Newspaper Page Text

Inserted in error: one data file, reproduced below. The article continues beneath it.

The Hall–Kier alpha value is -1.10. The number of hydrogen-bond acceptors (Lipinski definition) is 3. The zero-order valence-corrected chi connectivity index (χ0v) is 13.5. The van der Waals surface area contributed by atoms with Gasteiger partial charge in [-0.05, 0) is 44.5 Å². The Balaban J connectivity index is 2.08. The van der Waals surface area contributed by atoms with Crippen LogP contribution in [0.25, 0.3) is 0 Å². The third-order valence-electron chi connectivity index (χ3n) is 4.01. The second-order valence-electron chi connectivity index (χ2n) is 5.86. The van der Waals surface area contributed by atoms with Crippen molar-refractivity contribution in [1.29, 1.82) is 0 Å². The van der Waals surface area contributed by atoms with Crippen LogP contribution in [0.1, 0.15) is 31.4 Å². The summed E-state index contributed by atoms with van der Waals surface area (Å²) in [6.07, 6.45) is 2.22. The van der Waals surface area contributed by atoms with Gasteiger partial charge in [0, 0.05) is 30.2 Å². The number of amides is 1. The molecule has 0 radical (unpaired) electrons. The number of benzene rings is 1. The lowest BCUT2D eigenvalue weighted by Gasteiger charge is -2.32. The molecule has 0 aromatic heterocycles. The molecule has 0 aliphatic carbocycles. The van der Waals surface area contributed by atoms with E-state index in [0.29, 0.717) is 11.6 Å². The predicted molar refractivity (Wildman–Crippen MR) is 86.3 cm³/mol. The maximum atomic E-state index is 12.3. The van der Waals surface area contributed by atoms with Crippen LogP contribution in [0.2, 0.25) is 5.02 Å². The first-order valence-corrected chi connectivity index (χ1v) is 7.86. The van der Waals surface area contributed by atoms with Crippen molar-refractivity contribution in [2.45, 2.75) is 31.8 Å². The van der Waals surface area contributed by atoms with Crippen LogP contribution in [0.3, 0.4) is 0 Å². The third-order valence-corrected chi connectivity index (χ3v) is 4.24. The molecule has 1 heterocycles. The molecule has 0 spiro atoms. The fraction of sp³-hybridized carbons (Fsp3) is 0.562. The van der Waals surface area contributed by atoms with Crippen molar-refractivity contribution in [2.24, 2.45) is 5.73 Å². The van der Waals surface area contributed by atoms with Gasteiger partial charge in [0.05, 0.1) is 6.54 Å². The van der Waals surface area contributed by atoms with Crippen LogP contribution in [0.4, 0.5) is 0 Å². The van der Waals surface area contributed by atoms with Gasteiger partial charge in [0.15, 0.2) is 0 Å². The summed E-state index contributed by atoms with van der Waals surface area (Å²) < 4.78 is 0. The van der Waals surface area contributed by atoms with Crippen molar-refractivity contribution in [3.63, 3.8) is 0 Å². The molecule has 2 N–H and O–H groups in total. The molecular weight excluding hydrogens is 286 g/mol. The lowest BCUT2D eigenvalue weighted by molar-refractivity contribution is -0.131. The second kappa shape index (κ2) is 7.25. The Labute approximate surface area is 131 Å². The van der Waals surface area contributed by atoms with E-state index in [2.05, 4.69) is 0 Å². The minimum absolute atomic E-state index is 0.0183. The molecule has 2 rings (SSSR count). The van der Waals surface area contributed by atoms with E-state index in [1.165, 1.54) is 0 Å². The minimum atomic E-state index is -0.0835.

THE HERALD'S SPORTING NEWS BARRY WANTS TO USE LANGFORD AND BURNS AS STEPPING STONES Declares That Prospect That He Will Be Substituted in September Battle with Canadian Lends Additional Incentive to His Best Efforts Against Boston Terror in Their 25- Round Scrap Next Thursday Afternoon at Vernon. Shows How He Figures to Win After Having Been Beaten by Sam in Other Bouts JAY DAVIDSON SAM LANGFORD has worked so hard during tho training period in which he has been preparing- for his fight next Thursday afternoon with Jim Harry that his manager, .Too Woo rlman, forced him to take a day oft' yesterday for the purpose of relaxation and rest. Jim Barry kept pepsins away in Ills Venice training quarters, and probably did the hardest day's ■work since he lias hern training for th is fight. Both will be going full tilt today and tomorrow, nml then hnth wi 11 sit around nnd rest up for the twen ty-five round argument at Vernon th c following day. Biirry was told that T,nngford was taking a day off, and he said that after the scrap Thursday afternoon Sam will be wishing he had stayed on the Job, instead of taking vacations. "They tell me that L.angford Is unbeat nhlo, and that I am going into the ring to take a beating Just to get the short end of the fighters' share," said James. "Now, I cannot figure that any fighter, none barred, Is so awful good that I would have no chance with liim. I know I have not made such a good record with I^angford that I Should be made favorite over him, but who else has been beating me? "Just look over the T,angford-Bar ry dope and see how many timea w« have fought ten or twelve-round fights. All the fights In which we have met have been routed over short distances, which made conditions more favorable to Langford than to myse If. Langford, in fact, is a limited round fighter. After he goes ten rounds he has had n plenty, and Is down on a. par with the average fighter In his division. He fights at such a fast pace that the .short limit affairs are ma do to order for him, and a fighter who likes a distance is at a disadvantage before he goes into the ring. T hnve figured all these things out for myself and believe that I am his master at twenty-five rounds, and that T will be able to prove it Thursday afternoon. "Many fans think I nm stalling In my talk along these lines, but I will surprise thorn. T have bright, weight nnd reach on him and I know that I can hit just as hard as hp can. All that I must have, then, Is downright courage, to go In nnd fight the battle I have mapped out, and after the scrap nobody will accuse me of not having that necessary courage. Txing fights are to my liking, while Langford wants the short bouts. All right. For the first time In nil nur fights I have him just where I want him, nnd I •will whip him sure, If T do net knock him out before the twenty-fifth round. "I expect him to outpoint mo in the first eight or ton rounds because of Ills speed nnd cleverness, but T nm sure I can get through those early rounds In food lhape. After thn tenth I will go nfter him fearlessly, because T know he will be tired and I will be fresh and strong. When I start after Jilm T shall do what T always have had to do In our short fights—stand ton -10-toe with him nnd swap wallops, knowing that I then run outslug him, and 3 shall hope to ho able to land the knockout blow before the fifteenth round. •1 have put him down several times, and now that we are going the long ro'fto, I will make my wallops count for something. "Knowing that I am the better fighter over a distance, I have gone Into training fiis time with tho best heart I ever had In me before my fight. I ■will go into tho ring ready to fight for my life, and will be n far different Jim Barry to any that eve.r fought before. I will be, in condition to go the long route to ■ decision, if necessary, and In the last half of the fight, when I fim going nfter him with the Intention of knocking him out, my condition nnd my stamina will be superior to hi I and we will bo fighting on more, oven grounds. If J can whip him I can get that fight with Tommy Burns, and these two fights will be my stepping p tones to better engagements, for I Intend t" become champion of the world before I quit the ring, and realize 1 must force recognition from the fans and thp promoters before I can get ■ whack at those In the near-championship division." Both fl;.-hters have worked themselves Into good condition, nnd show by their appearance whllo working In their training quarters that little more could bo desired In this line. Nolther will be able to complain of lack of condition. However, they will work this afternoon and tomorrow, and then cut it out, resting the remaining twenty-four hours preceding the fight. Harry figures that he will weigh about 190 to 19.". pounds, whllo Langford will go into the ring nt nbout 165 pounds. Tender these conditions It looks like a real light, and should be more exciting than the Langford-Flynn fight, which was a hummer all the way. Th« advance sale of tickets Indicates that another packed house will witness the mill. Jimmy Austin returned yesterday from Frisco, where he was declared tho loser to Bddle Campi In their four-round fight a few nights ago. He claims that he had a Rood lead In the first two rounds and no worse than an even break in the last two, ho that he should have hf»en given the decision. As the boys were fighting on a winner-take-nll basis, Jimmy did not pick up anything by this scrap. Austin brings back clippings from Portland papers to prove that he earned the decision over Jimmy Carroll, who has been matched with Johnny Coulon for next month. Two of th c papers, in giving the decision, declare that ' arroll never laid a hard glove on Jimmy during the fight, ajid say that Austin won by such a wide margin that there was left no room for argument. The Bast Side Athletic club will again become the Mecca of the fans, after M luiis' letup, as IMnny Webster has established his training quarters' there «nrl will do hI! his training for the fight with Conley in the club gymnasium. The East Side club Is one of the best equipped training camps In the wert! being equipped with a model gymnasium In every detail, and la go located that road work over the best roads In the county can be started and fin ished right there. Al Rosen also U working there for his scrap Thursday dfternnnn with Morrie Bloom. BURNS SHOWS HE HAS GONE BACK Has His Troubles Winning Unpop ular Decision Over Poor ROId Bill Lang .' L Associated PrMfl] SYDNEY, N. S. W . April 11.—Tommy Burns won from Bill Lang, heavy ■weight champion of Australia, in the twentieth round of their fight for the Australian (it).- today. The decision was not popular, for although Burns had the better of tin; first ten round*, he weakened in the latter half, while Lang rallied. Tho weather was fine and the fight was witnessed by 17,000 ! persons. The betting was 3 to 1 on Burns when li. men entered the ring. Burns tipped the scales at. IS] pounds , and Lang at 188. The referee was Hugh Molntosh. Both men wore bandages. The first ten rounds were fast, Bui ig ih<-. Advantage. Thereafter I matters with Burns, who though more clever, was tiling perceptibly, and ducking repeatedly. In the sixth Burns roughed T.,ang through the ropes and was hooted by the crowd. Lang, however, arose and phook hands with the American as the bell rang. In tlie ninth round Burns punished Lang severely, but tlie latter fought back gamely. The Australian cham pion made 8 Splendid rally in the twelfth, and receiving a l<-ft to thi ;uid none, responded twlci with a hard Tight to Burns' Jaw. During the last eight rounds Lang fought cautiously. I'fillo Burns plainly weakened and forced repeated clinches. Mclntosh gave the fight to the American on points. GLEASON LEAVES FOR COAST THIS MORNING Concludes Negotiations with Rail roads for Handling Tickets to Big Fight CHICAGO, April 11.—Jack Oleason, nun <if* the Jeffries-Johnson fight pro moters, will leave this city for the Pa cific coast tomorrow morning. Gleoson is stopping In Chicago for a few days to close deals with railroad companies for the handling of admittance tickets in conjunction with railroad panes, 11" said th<; result of his negotiations with the eastern railroads would be an nounced shortly after his arrival on tho Pacific coast. VISITING ENGLISH POLO PLAYER SEVERELY HURT LAKBWOOD, N. J., April 11.—During grama of polo here yesterday »'■ S, Buckmaster, a member of the Hurllngham (England) team, which la In this country to compete with the leading American clubs, was unhorsed and thrown heavily to the ground. He sustained a bruken collarbone and ■ Oily internal injuries. RACING JUDGE DIES NASHVILLE, Term., April It—John Morrow, well known as a racing Judge on tracks throughout thr- wait and on tba Canadian circuit, ukd here yester day, aged 82. Ho had been ill for some tune. LOS AXOELES HERALD: TUESDAY MORNING, APRTLI2, 1010. LONG SHOT WINS IN AN EXCITING FINISH Hooray, Great Jubilee and Edwin L. Race to Wire Only Noses Apart JACK SON VIL.LE. Fla., April 11.- The closest finish of the season oc curred In the seventh race today, when Hooray, Great Jubilee and Edwin L#. were noses apart at tho finish, and It was with some difficulty that the Judges separated the leaders. Sum mary: First race, fiv« furlongs. «elllnir —Ishkoo- dnh won. Amyl second. Maria Hydo third; Urns, 1:01 4-5. Second race, four furlongs—Deoelvable won, Del Friar second. H. 11. Brandt third; time, lit 3-5. Third race, six furlongs, owners' consola tion curse—Ned Carmack won. M. J. "Who lan second. Pedigree third; time, 1:14 2-5. Fourth race, purse, five and a half fur long*—Flying Footsteps won, Strike Out second, Joe flattens third; time. 1:07. Fifth race, six furlongs, selling—Autumn Hose won; Starboard second, Elizabethan third; time. 1:13 3-5. Sixth race, slit furlongs, selllnfc—Seymour, Bsutler, won. Jan© drwlft socond. Camel third; time. 1:11 2-6. * Seventh race, mile and a sixteenth—Hoo ray won. Great Jubilee second. Edwin 1* thlrd; time. 1:40 2-S. JAMESTOWN RESULTB JAMESTOWN, Va., April 11. First race, selling, six furlongs— won. Kin* Avomlalo second. Amoral third; time not taken. Second race, four and on»-half furlongs— Doris Ward won. Maromara tecond. Jack Ryan third; time. :66. Third race, selling, seven furlongs— Haver won. W, I. Htnoh s«cond, Xeber third; time not taken. Fourth race, selling, five and one-half furlongi—Dander won. Demetrlo* second, Aunt Kats third; time, 1:07 2-6. Fifth race, mlla nnd sixteenth—Pins and Needieg won. Smugg necond. Mtss J'opular third; tlm*. LEAGUE LEADERS TO MEET TODAY Jupitor Phivius not interfering, base ball will be resumed this afternoon at the Chutes, when the Seals, who are giving Vernon the hardest rub for the league leadership, hook up with the Village Cutups In the opening- game of the first aeries' between them^thls sea son. With two weeks of the season gone, tt now begins to look like the pennant fight would narrow down to Vernon, the Angels and the Seals, and Happy Hogan, old boy, wants all the brave and loyal fans to be on hand this afternoon to support the team with their presume and rooting. "Just tell the fans for me that I think that It Is up to them to turn out and help us along," said his Hap piness last night. "Wo are pluying the best ball In the league and are holding down first place. A little en couragement in the nature of well filled stands and bleacher! and the friendly voices of our home fans will go a long ways with lots of ball play ers, and, as all men arc human, I know they will play better ball when they Ma that they are appreciated. We should have a good crowd out to day, as Frisco Is In second place and fighting hard to overcome our slight lead. Every game counts, and every little help that we can got will have its influence in boosting us farther away from the northern team." Los Angeles goes to Oakland for a series, beginning today, and Portland tackles tha Senatorial aggregation at Sacramento. Next week the Angels come home to play one week with Vernon, after which the Villagers go on the trek and Berry's Blossoms hold down the home alley. MAJOR LEAGUE RESULTS NEW YORK, April 11.—In weather that was better for football than base ball, the New York Americans defeated the Princeton university team today, sto 2. Thirteen of the college players struck out. The score: Princeton 2, hits 6, errors 2. New York 6, hits 8, errors 6. Batteries — Woodlfl and Dawson; Vaughn, Doyle, Crlgor and Sweeney. TOLEDO, Ohio, April 11.— Score: To ledo 1, hits 5, errors 0. Chicago Nationals, 4, hits 5, errors 0. PEOniA, 111., April 11.—Score: Chicago Americans 5, hits 12, errors 1. Peoria Three 1, 0, hits 4, errors 1. DES MOINES, la., April 11.— Failure to bunch hits on Langs, last year's star Dcs Moines pitcher, defeated the locals today. Score: lies Moines 1, hits 0, errors 4. White Sox No. 2 8, hits 10, errors 2. Batteries: Barnum and Burchant; Lange and Rofeger. CINCINNATI. April 11.—Score: Cincinnati 1, hits 4. errors 7. ' Detroit 4, hits 9, errors 0. Batteries: Castleton Cheney and Roth; Mullen, Willett anciStange, and Casey. INDIANAPOLIS, April 11.— Score: Detroit, second team 4. Indianapolis, 2. . PHILADELPHIA, April 11.—The Philadelphia Americans evened up the Interleague baseball series by defeating the Philadelphia Nationals, 10 to 6. Batteries; Americans — Bender, Mor gan, Thomas and Livingstone; Nation —Foxon, Schettler and Dooing, Mc- Donough. REULBACH OUT OF GAME A MONTH, IF HE RECOVERS ST. M)I1S, April —Following- a third untl-tnxin treatment tills afternoon Kd J. Kenlbucli, pitcher for the Chicago Katlonal», who la seriously 111 with diph theria at lit- home in tills city, wan said to be renting more comfortably tonight. lie passed a, very restless night last night and his physicians spent a part of today at his bedside. The crltts is ex pected tomorrow. lti-iiltiuch'H physician declares It will be at least a month. If Iteulbach recovers, before ho will be able to don a uniform again. ELECTRIC WIRES THREATEN JEFF Tree That He Cuts Down Falls Through String of Power Lines Near Him CLOSE CALL SCARES HELPERS Big Fellow Again Postpones Box ing and Assigns No Reason for Doing So [Associated Proas] ' BEN LOMOND. April 11.— old question of whether hard luck Is camp ing on the trail of James J. Jeffries, determined to put the champion out for the count before he gets a chance to show what he ; can do against Jack Johnson on the Fourth of July, came to the • front again ; today at j Jeffries' training camp, when the big. fighter had a close call to death or injury through a live wire. Jeffries went out to chop down a red wood, accompanied by Farmer Burns and Jack "Wooley, an Oakland sports man. When the tree fell it crashed through a string of power wires and two ends of a telephone line dropped close to the Jeffries party, hitting with in a few feet of where the champion stood. All near 1 the champion were frightened thoroughly, but Jeffries did not allow any emotion to escape him. He went right to work again cutting logs and chopping wood. Kaln.made outdoor work impossible in the morning. The sparring sessions were postponed again, without any ap parent reason other than that Jeff did not feel in the mood to box. In place of this, Jeff went through the full list of the gymnasium apparatus, working himself into a fine glow. The monotony of the camp was broken during the afternoon by a wrestling match between Farmer Burns and Baron Carl Henkel, an of ficer of the German army, who was a visitor at the camp. The Baron thought he could win from Burns easily, and several wagers were made on the out come of the match. Burns, however, kept up his reputation by scoring a fall in 2:35, ■ . . Sam Berger, Jeff's manager, arrived in camp today, after having completed arrangements for the outfitting of the gymnasium. . Berger would make no announcement aa to the first boxing, a I performance which is looked forward j to anxiously, as giving the only true j light on Jeffries' condition for a ring i battle. Carpenters will begin work in the i morning, lifting the roof of the gym- | nasium to permit light and good air to fill the place. Mrs. Jeffries was taken slightly ill today and will leave for Oakland to morrow. tßm - - -■ JOHNSON BEGINS HIS WORKOUTS ONCE MORE Spasmodic Training by Galveston Dinge Continues with Usual Interruptions CHICAGO, April 11.—Jack Johnson started training in earnest today for his coming battle with James J. Jeffries fur the heavyweight championship of the world. For an hour he boxed with Joe Cotton. "I was just feeling myself out today," said Johnson. "From now on I will live up to a regular program until April 20, When I start for Sao Francisco. I will stop, on the way west at Omaha, Kan sas City and Los Angeles." On his trip to the coast Johnson has engagements booked en route: April 23, at Omaha; April 23, at Salt Lake City, and April 28, at Los Ange !« s. This will give him time to set up his camp at Seal Rock about May 1. Johnson did not seem to be disturbed by the suit which was filed against him by a local firm in the municipal court yesterday. Ho says the piano, which Is tho bone of contention, was placed in his home without his consent, and that the firm disregarded numerous requests to remove it. "The piano wasn't good enough," said Johnson. "I have one which was made lor me, costing $2200, and what would I want witli a $200 instrument?" The case will be placed in the hnmls of an attorney and will not in any way Interfere with the start for the coast. POLICE NEGLECT PRISONER, IS CHARGE OF GALLOWAY What Chief Oalloway calls a case •£ neglect on the part of certain police officers was called to the attention of the police eomtalasion in a report the chief made last night. In addition toj roporting the case the chief had cited Lieut. Haupt, Sergeant MeClura and Jailers Saunders and Story, to appear In (Ore the commission for such action as the Lionnl might take. The case was continued until Tuesday, April 19. In his report the chief said Patrol man J. B. < »wens arrested Antonio Madero in Hollywood on the night of Man !i 82 for disturbing the i when he took his prisoner to the eitjr Jail the arresting officer called the at tention of Haupt, McClure, Saunders and Story to the bloody condition of th<! prisoner's cloths and person, but although, a? th( >ys, tho ne slty for medical attention was evident the prisoner was thrown into a cell. It whb not until the following- morn ing that he was given attention when It was found necessary to take eight stitches to close a wound in his arm. COULON BESTS 8008 NEW YORK, April 11.—John Coulon, the bantamweight near-champion, out punched and outgeneraled Young O'Leary of New York in ten rounds in Brooklyn tonight. O'Leary was pun shied severely by hard rights and lefts to the body. He had a tantalizing left to the face and closed one of Coulon's eyes, but the Chlcagoan kept boring In, forcing O'Leary to the ropes. In the hist round Coulon almost floored O'Lea rv with a left hook. Both fought at 115 pounds, ringside. ,:. - , FAMOUS RACERS MAY COME HERE M. W. Savage Arranging National Tour with His Celebrated Quintet in Summer DAN PATCH HEADS THE LIST Hedgewood Boy, Lady Maud C and Two Others to Be Shown on Coast (Special to Th« Herald.) MINNEAPOLIS, Minn., April 11.— Having: secured five of the fastest pacen in the world, M. \V. Savage Is now preparing for a campaign that bids fair to excel anything ever known in the exhibition line. Already the owner of this championship stable is in receipt of letters from many fair Bl&nfcgws, who wish to secure the famous quintet for their big shows this year. As yet Savage has closed no contracts, but within a short time will make a route that will Include a large percentge of the big state fairs and will probably extend from Canada to the Gulf of Mexico and from ocean to ocean. Since Hedgewood Boy and Lady Maud C, the world's champion team, WU received at the International farm a week ago, the Minnesota horseman ] has been more certain of the attrac tions lie would have to offer, and Is making definite plans for the cam paign. Ui-prespntatives of some of the big gest harness and sulky manufacturers visited the Savage farm the first of last work, and there was much busi ness In the way of measuring horses and discussing models, plans and specifications. As a result, within a few weeks there will be delivered to Savage two sets of specially made double harness, three sets of single harness, two racing wagons for the teams, four new specially mado sulkies, a large amount of special boots and equipment and an exhibition outfit that is expected to surpass ,-niything ever seen on a race track for the cham pion Dan Patch, whose role will be that of interlocutor during the com ing season. Superintendent Hersey was given in structions to go the limit in the matter of equipment, and when he had fln- I ished with the order blanks a few days ! ago he remarked with a smile, "I guess j we will make people sit up and take | notice this year, for I don't believe 1 | have overlooked a bet." Savage Is enthusiastic over the out- I look for the coming season, and Is anticipating much enjoy niont from watching his famous horses struggle for supremacy and for world's cham pionships in straight races, team races and races against the watch. Hedgewood Hoy and Lady Maud C. have shown no ill effects from their Journey by freight from Taylorvllle, 111. After a Rood rest they were given thrlr first workout by Superintendent Hersey on last Wednesday. Both the stallion and his famous sister are sound and apparently in fine fettle. Neither of them have had any work during the winter, but If the good weather continues they will have had plenty before the first of July. PASADENA NEWS NOTEB PASADENA, April 12.—Work was started yesterday by Turbett & Hovey In placing the signs designating tho s'nil-public comfort stations to be pro vided by forty Pasadena merchants. A black outline will be made first, to bo followed by the green circle live Inches in diameter, in the center of which will be a red cross on a white background. A letter M in the center of the crosa will designate a station for men and a W for women. Tho report of the police department shows that out of thirty-two cMWI for March twelve wore "golden ruled." Co-operative Observer Server reports the rainfall for yesterday morning as .28 of an inch, with a trace last even ing, making the total for the season it.m Inches. The ('armelita-Mnnk hill committee of the board of trade met last evening to receive report* of sub-committees, i The committee will meet weekly on Monday evenings until definite an nouncements can be made, when a in. .ting of the board of trade will bo called. The twenty-three census enumerators who will begin work in the Pasadena district on /.prll ir> received Instruc tion* yetterdaj in the board of trade rooms from Supervisor Farmer and his assistant, 11. (*. Lichtenberger. Al Clark, the DegTo Jockey who was shot twice by "Walter Hamilton, anoth er negro, on March 17, and who vas charged at the time with disturbing the peace, was dismissed yesterday in Judge McDonald's court in the absence of the complaining witness, Alice Brown, who was with Hamilton's daughter on the night of the shooting. The annual observance of Mercy Sun day will be held on April 17, and the'lo cal Humane «oclety has requested nil | pastors to preach mi "Mercy" and call attention to the habit of citizens leav ing their pets uneared for when they go on vacations. '11l New Century club will meet to night with Mr. ami Airs. C. H. Par sons, 622 East Villa street. The sub ject will be "Getting- a Living from the Boll," and Key. Marshall C. Hayes and \V. S. Windham will be the speakers. A meeting for all resident and visit ing physicians will be held this evening in the assembly room of the Pasadena hospital, under the auspices of the I'asadena Medican society. There will be a symposium on the diagnosis of diseases of the abdomen. The Canadian association of Pasa dena will meet in Carpenter's hall to night. The meeting is open to all for mer Canadians, and a literary and mu sical program will be rendered, Includ ing a streeoptlcon lecture by MuD. Snowball on "The Shrines of Canada and Trossaeks of Scotland." CONTRACTS AND RELEA3EB NEW YORK, April 11.—President Lynch of the National league, today announced the following contracts and releases: Contrasts, -with Chicago: Leslie Nu namaker and Henry Zimmerman. Released, by Boston to New York: Reals Bocker. Released by Chicago to T^os Angeles, Pacific coast: J. W. Orendorff. Released by New York to Boston, Nationals: W. S. Collins and C. L. Herzog. AMERICAN SIMPLEX SHOWS WORTH ON DESERT ROADS Big Car Makes Record from Bak ersfield to Maricopa W. O. Williams, manager of tho Be kins Motor Car company, has been do ing some wonderful time-making stunts up in tho hilly country of tho oil fields around Bakersfleld In his big seven passenger American-Simplex oar, and on Sunday drove from BaKcrsfiold to Maricopa in one hour and twenty-five minutes, establishing a new record for the distance of forty-three mlleß across the alkali desert. In the car that made this phenomenal run were Dr. R. H. Stevens of Lot Angeles, Tom Kingston of Bakersileld, F. W. Train, editor of Maricopa Oil News, W. S. Bogg and James Bloom of Bakersfleld, the aggre gate weight of the load being 1235 pounds, exclusive of a number of bun dles of a miscellaneous character, of whicji no account vu made. This 1h an extraordinary record, In view of the fact that the roadway for the twenty miles across the alkali des ert is about as crooked and chucky an nny road could possibly be and still be called a road. Xix other machines, one of which was a big White steamer, that left from tho same starting point—the Southern ho tel —all the way from a half to three quarters of an hour In advance, were passed in crossing the desert-. The enr in which thll record run was made is the Amerlcan-Simplex's 1910 model. It lias four cylinders end is known as a two-cycle car, which Is claimed to be equivalent to eight cylin ders on the ordinary car. Bo«d«l hav ing a tremendous power, it ia ipcedy, neat appearing and an eaßy> rider. The car is expressly built for a rough, hilly country, and Is therefore especially adapted to an oil field section. The cost of upkeep is less than on many smaller cars, and the mechanical parts are so simple and well constructed that It is a car easy to manage and to re- MOTORCYCLIST SUCCEEDS IN LOWERING RECORD J. E. Whittler, who tried to lower the worlds records for motorcycles up to fifty miles at the motordrome Sunday, succeeded beyond all expectations. The former record of 44 minutes and 33 sec onds held by Jake Deßosler waa cut to pieces by Whittler, who shattered every record from seventeen up to fifty miles. His time for the half-century Is 40 minutes and 13 seconds, or 4 minutes and 20 seconds lower than the former record. His average mile was 48 sec onds. ' Tho fastest mile waa made in 44 2-5 seconds. This record Is official and is exj" to stand for snmo time. The timers were Klby, Latham and Johnson of the Los Angeles Motorcycle club. Whittler will probably try to repeat his daring performance In the near future. VANDERBILT PROSPERING PARIS, April 11.—The Prix dcs Villas, run at BsUnt Cloud today, was won by YV. K. Vanderbilt'S Sir Peters. Ya.il derbllt's Bamessoum finished second in the Prix Sltnonlan. A m>pioin American Motor Car Agency, AUlCriCan 1210-1212 south oiiv* i'AmriUv Bekins Motor Car Co., /tllipifX . 1026 So. Olive St. (Formerly American -Simplex.) . - A fl_ e Bekins Motor Car Co., rtlldS '. 1026 So. Olive St r'-ilifsirni 1 California Automobile Cc^, t)dlll Orilia Tenth and Mai» ..■:, Fully equipped. 118-Inch wheel '•■".Aj/'rA ftA 1 IIHI ft all I ' IoItSKI I, RAI.I'M ROOM, 115K-1160 South Main it. VIUI II \J V Agent* for F-A-U CAR. . | 30 bier banralni In aecnnd hand autoa; guaranteed. Hnrrk Bosbyshell-Carpenter Co., ""• I lO 1226-1228 South Oliv« HlirArAP Durocar Manufacturing Co., . l/UlUlidl 929 South Los Angeles FmnirA Munns Auto Co^ ■« i LIIIK" • 1351 South Main F/njp/l Standard Automobile Co.. I "I 0 Twelfth and Olive urcdt fiCsttrn Hf a Vogcl 1130-1132 south ouv« Ul tdl liGolul II 1130-1132 South Olive Hnlla/lai/ IcAtta Motor Car Import Co., llt]|le(j(J)-r>UUd 810 SoutH OHve * HATNES JLJLs^ I -O fully I quipped MF ■ 1311 so. maln st. ._^^^ , si ~j9 Tri-State Automobile and Supply <7t**/*A**Sifl//j> Co., M. C Nason, Mgr. i?Utfl'f?WPl*& 600 So. Olive St. Lan a A - mftr Lane Steam Car Co Ldlll? OlUdlllUl 804 South Olive Paturcnn •" Pico Carriage Co, I 0 101 OUII Pico and Mala Potrnl • Williams Automobile Co, Tcllt/I , 1806 South Main p mII AM W. K. Cowan, l\dlTlDl6r 1140-1142 South h op . C* r-llasi .A - N. Jubg Motor Car Co oienmy • 1242-1244 south fiowm t • . California Automobile Co., I OliriST Tenth and Main II 1. Standard Automobile Co., ;VCII© , Twelfth and Oliv; KNOX TOWS HEAVY CAR AT WONDERFUL SPEED Herbert Brown of , the Henry :A; Brown Motor Car company was called on recently to make a wonderful dem onstration of a Knox car; as 'j ths sale of a big seven-passenger touring car depended' on the success of /! the trial. • At 8:30 a. m. the prospective buyer and wife rode with Mr. Brown Dp through Elyslan park. The trip through the park was made on the high gear and the car was directed for the San- Fernando valley; then through the valley to Chats worth; then over the Slml grade and through tho Slml valley to Camarlllo and on to Oxnard, : where the party had luncheon. On th» afternoon return ' trip, about'" forty miles out from Los Angeles a blur touring car was found In distress, anil on tender of assistance the stranger made the | remark- that he guessed ha was all in. But I Mr. Brown secured a rope, ■ hooked the big machine . onto the Knox and towed It tho entire dis tance to the city, making an average time of thirty miles an hour with this big drag behind. This last part of the trip was too much for C.-V. Wreden, the prospective buyer, who handed over his check to Mr. Brown when the ride was finished. A Knox car just like this.la to be given away In The Herald's great con test. ,:."',: v r-- :-"'-■'■;,•" •■ WILL PROTECT CARS ON INFIELD AT MOTORDROME Twelve thousand $1 seats have been provided at the motordrome for the big days of the racing meet, and the standing room inside the field has been placed at an admission of 50 cents, an arrangement- which will greatly simplify the handling, of the crowd*," particularly ion the days 'of the Oldfleld-De Palma match. The change was made yesterday by' the management partly to avoid con fusion In the seating of the big crowds and partly through the necessity for fencing off the general admissions from the automobiles In the Held. Automobile owners complained that crowds gathered around their ma chines, stood on the cars to get a bet ter view, so on the remaining four days of the meet the ground assigned to them will be for automobile parties exclusively. A fence has been. put up to sepa rate the automobile reservation , rom the rest of the field. While the view for the "railbirds" will permit a view, of the greater part of the track it l.'< not as exciting as that from the grand stands, and no the GO-cont price has been made for the field. The dollar' rate will admit both to the open and the enclosed grand stand. A wind shield is being placed back of .the long open stand to keep off the sea breeze, Other Improvements will be Installed by the management as fast us the experienced gained from conducting the Inaugural meet demonstrates the need. Tou can buy It. periv&pa at many place*, but there's ona BEST place to buy It—and that place advertises. ' '